The food craft and arts tents bring together the best of Cornwall’s local products and foods.
All day fish barbecues on the harbour quay. A cold pint in the Quayside bar? A Cornish beer on the rowing club veranda? The Newquay Fish Festival has everything you’ll want for a great Cornish day out.
A number of community groups also have the opportunity to use the event for their own fundraising purposes and these generally include the Newquay Old Cornwall Society, Newquay Society of Artists (who also paint on site) and Newquay Hospital League of Friends to name just a few, with Newquay Churches Together organising an open air ‘Songs of Praise’ in the Harbour to conclude the event on Sunday evening.
Cornwall Inshore Fisheries and Conservation Authority (Cornwall IFCA) is responsible for marine fisheries and environmental management in our inshore waters and estuaries. The District extends from Marsland Mouth just north of Bude, along the north coast of Cornwall, around Landsend and along the south coast to the western end of the Plymouth Breakwater in Plymouth Sound, out to the 6 mile limit. The District covers an area of 4059 square kilometres, or about 1500 square miles. Cornwall IFCA was formed from the former Cornwall Sea Fisheries Committee in 2011. The Sea Fisheries Committee had been in place since 1890 so had managed the Cornwall inshore fisheries for 121 years
There are a total of 10 IFCAs in England and all of them are local authorities attached to coastal Councils. In Cornwall’s case it is attached to Cornwall Council, although some of the IFCAs are connected to seven or eight councils in their various Districts. Different management arrangements are in place for the coastal fisheries in Wales and Scotland where the devolved governments carry out that task.
Cornwall IFCA operates four seagoing vessels, Saint Piran is the largest of the four. Saint Piran was constructed in 2000 by Damen Shipyard in the Netherlands. She is a 27m, aluminium hulled vessel, with two 1300hp Cummins diesel engines, a maximum speed of 22 knots and an effective range of 1000 nautical miles. When built, she cost £2.1m, the majority of which was paid for from a national government initiative called Capital Challenge, and from European grant funds from Brussels.
Saint Piran has a bow mounted water monitor, which can be used for firefighting at sea, has an on-board laboratory, full mess and galley and accommodation for 8 individuals. She acts as mothership to Lyonesse, a 6.4m Rigid Inflatable Boat (RIB). Lyonesse has an Inboard 225hp Volvo Penta diesel engine coupled to a Hamilton jet drive and has a maximum speed of 32 knots
Cornwall also has an additional RIB Avalon, that is usually kept on a road trailer, for easy deployment anywhere around Cornwall at short notice. Avalon can also be housed aboard Saint Piran when Lyonesse needs maintenance work to be done.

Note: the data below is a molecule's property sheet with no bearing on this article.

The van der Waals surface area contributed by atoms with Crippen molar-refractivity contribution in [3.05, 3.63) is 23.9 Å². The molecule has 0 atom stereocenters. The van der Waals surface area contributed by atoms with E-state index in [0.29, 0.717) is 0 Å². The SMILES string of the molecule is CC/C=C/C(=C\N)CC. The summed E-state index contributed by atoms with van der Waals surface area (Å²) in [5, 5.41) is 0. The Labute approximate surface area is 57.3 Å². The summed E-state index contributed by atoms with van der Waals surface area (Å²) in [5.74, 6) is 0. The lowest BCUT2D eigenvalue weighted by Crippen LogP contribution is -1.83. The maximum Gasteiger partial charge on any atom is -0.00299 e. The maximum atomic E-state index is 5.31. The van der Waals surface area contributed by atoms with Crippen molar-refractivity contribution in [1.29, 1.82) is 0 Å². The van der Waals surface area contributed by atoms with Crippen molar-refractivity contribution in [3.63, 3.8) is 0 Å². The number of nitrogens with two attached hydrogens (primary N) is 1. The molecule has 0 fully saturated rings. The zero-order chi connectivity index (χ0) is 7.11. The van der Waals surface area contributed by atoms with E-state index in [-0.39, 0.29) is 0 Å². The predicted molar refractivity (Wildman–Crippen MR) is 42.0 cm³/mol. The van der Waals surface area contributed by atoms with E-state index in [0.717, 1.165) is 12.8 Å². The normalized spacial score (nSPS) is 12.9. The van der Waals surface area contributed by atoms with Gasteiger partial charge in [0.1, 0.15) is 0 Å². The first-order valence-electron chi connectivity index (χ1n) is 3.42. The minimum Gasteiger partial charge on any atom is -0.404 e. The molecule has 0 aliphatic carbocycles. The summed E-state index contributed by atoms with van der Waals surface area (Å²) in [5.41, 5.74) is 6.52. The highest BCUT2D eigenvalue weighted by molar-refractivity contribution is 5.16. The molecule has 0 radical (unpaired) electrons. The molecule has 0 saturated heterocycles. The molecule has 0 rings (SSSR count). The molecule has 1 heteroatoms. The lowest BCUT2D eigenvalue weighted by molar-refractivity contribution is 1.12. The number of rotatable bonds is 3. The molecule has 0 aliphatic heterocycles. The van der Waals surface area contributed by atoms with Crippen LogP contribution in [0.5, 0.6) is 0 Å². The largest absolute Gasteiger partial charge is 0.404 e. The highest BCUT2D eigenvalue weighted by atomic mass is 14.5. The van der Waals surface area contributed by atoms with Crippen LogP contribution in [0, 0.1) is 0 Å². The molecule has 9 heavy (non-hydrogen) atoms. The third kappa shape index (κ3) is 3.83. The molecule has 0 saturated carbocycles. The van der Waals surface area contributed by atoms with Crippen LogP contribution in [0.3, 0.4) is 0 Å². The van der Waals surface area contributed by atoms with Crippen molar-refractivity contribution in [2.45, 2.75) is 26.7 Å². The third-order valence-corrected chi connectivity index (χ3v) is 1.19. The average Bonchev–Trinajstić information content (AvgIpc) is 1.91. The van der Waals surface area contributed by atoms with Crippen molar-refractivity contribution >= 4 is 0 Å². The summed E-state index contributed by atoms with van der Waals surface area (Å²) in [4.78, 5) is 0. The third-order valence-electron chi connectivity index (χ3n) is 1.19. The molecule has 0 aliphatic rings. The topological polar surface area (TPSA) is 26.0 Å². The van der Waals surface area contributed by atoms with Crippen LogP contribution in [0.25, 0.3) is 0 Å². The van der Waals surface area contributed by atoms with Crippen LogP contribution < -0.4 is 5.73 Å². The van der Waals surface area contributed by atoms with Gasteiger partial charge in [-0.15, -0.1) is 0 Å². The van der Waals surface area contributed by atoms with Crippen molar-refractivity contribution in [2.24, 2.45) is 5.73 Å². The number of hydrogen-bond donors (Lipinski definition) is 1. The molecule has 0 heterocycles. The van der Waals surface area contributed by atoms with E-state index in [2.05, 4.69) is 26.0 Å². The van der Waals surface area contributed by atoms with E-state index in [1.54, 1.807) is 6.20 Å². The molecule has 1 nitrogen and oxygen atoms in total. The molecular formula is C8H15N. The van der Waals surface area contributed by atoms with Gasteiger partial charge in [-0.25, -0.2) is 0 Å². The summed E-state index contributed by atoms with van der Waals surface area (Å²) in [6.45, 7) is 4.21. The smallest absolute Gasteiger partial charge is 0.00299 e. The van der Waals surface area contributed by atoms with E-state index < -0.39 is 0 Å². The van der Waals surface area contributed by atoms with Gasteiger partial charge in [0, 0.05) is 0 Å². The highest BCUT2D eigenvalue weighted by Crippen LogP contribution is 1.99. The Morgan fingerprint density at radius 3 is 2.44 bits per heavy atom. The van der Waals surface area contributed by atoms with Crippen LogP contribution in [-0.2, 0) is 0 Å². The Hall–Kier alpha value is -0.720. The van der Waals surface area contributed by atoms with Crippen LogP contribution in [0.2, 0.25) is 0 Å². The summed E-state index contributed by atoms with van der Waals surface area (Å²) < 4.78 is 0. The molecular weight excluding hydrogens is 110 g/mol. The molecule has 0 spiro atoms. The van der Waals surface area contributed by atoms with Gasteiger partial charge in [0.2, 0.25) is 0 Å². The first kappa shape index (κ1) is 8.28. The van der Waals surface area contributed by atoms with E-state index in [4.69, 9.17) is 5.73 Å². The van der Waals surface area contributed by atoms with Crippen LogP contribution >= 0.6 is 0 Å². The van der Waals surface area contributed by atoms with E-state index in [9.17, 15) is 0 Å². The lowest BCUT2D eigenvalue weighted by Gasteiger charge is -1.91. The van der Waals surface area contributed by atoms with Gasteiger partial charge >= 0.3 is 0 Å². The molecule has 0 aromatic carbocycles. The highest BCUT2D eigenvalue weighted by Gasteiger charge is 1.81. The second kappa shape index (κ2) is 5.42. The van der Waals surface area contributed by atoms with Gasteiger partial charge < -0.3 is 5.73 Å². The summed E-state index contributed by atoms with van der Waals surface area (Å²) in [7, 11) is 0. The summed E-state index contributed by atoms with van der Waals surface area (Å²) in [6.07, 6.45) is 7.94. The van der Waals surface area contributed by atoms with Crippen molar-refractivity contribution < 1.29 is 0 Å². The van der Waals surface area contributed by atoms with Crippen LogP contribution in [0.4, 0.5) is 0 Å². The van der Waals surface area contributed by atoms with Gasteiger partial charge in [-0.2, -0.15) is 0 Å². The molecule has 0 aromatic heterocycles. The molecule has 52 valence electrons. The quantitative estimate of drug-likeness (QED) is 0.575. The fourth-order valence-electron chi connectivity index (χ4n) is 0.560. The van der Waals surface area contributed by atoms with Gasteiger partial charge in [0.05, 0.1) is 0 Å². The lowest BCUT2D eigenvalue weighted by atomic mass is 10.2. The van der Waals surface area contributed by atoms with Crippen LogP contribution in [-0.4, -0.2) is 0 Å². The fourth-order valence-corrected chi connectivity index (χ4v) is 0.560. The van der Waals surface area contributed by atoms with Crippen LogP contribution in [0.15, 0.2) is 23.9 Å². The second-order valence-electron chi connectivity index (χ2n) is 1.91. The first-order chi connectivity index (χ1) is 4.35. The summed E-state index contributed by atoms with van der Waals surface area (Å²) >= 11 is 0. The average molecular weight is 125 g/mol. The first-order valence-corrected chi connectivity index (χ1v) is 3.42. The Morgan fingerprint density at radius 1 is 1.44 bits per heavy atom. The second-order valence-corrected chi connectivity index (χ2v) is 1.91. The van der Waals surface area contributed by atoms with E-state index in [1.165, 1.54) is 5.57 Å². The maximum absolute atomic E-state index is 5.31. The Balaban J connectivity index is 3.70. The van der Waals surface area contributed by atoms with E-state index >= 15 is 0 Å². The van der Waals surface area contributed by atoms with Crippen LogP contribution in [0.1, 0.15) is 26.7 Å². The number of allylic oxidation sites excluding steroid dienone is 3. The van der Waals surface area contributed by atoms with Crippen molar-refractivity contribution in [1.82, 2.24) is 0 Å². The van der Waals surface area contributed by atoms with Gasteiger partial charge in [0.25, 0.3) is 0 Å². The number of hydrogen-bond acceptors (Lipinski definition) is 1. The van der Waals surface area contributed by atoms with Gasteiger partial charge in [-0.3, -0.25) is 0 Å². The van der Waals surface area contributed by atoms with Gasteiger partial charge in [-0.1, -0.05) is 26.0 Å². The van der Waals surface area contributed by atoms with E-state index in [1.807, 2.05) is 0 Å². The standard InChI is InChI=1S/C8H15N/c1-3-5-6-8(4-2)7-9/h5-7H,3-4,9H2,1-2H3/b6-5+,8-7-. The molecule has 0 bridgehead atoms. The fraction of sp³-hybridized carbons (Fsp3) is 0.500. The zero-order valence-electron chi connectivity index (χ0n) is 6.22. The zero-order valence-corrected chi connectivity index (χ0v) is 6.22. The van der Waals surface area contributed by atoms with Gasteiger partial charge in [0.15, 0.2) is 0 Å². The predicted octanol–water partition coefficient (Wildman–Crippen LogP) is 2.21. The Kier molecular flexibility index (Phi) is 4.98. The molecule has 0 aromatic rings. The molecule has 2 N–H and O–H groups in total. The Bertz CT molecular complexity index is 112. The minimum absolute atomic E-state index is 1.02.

Both RIBS are self-contained little patrol vessels in their own right, which can operate for several hours away from Saint Piran or harbours. They both carry radar, plotters communications equipment etc, to allow officers to plot and track vessels inside the District.
Our research department operate a multihull survey vessel called Kerwin which undertakes underwater camera and acoustic surveys and also biological surveys. This work provides evidence which helps the Cornwall IFCA plan and develop better ways of managing the inshore fishery.
The Service comprises of 16 officers that specialise in enforcement, scientific research, vessel management and administration. All technical officers are dual role and they are expected to assist in all roles.
The policy for the Authority is directed by a Committee of 21 people, who are appointed from the local Councillors (7 in number), the Marine Management Organisation (MMO) (11 in number) and an officer from three national agencies, the MMO, Natural England and the Environment Agency (3 in number). The Committee meets a minimum of four times a year, and all its minutes, agendas and decisions are available to the public from our website. The meetings are also held in public, so anyone may attend in person and observe the meetings.
The vision of Cornwall IFCA is that it will “lead, champion and manage a sustainable marine environment and inshore fishery, by successfully securing the right balance between social, environment and economic benefits to ensure healthy seas, sustainable fisheries and a viable industry”. To meet this vision Cornwall IFCA undertakes extensive direct environmental research, creates and enforces local byelaws relating to the local fisheries and enforces national and European legislation.
For more information visit www.cornwall-ifca.gov.uk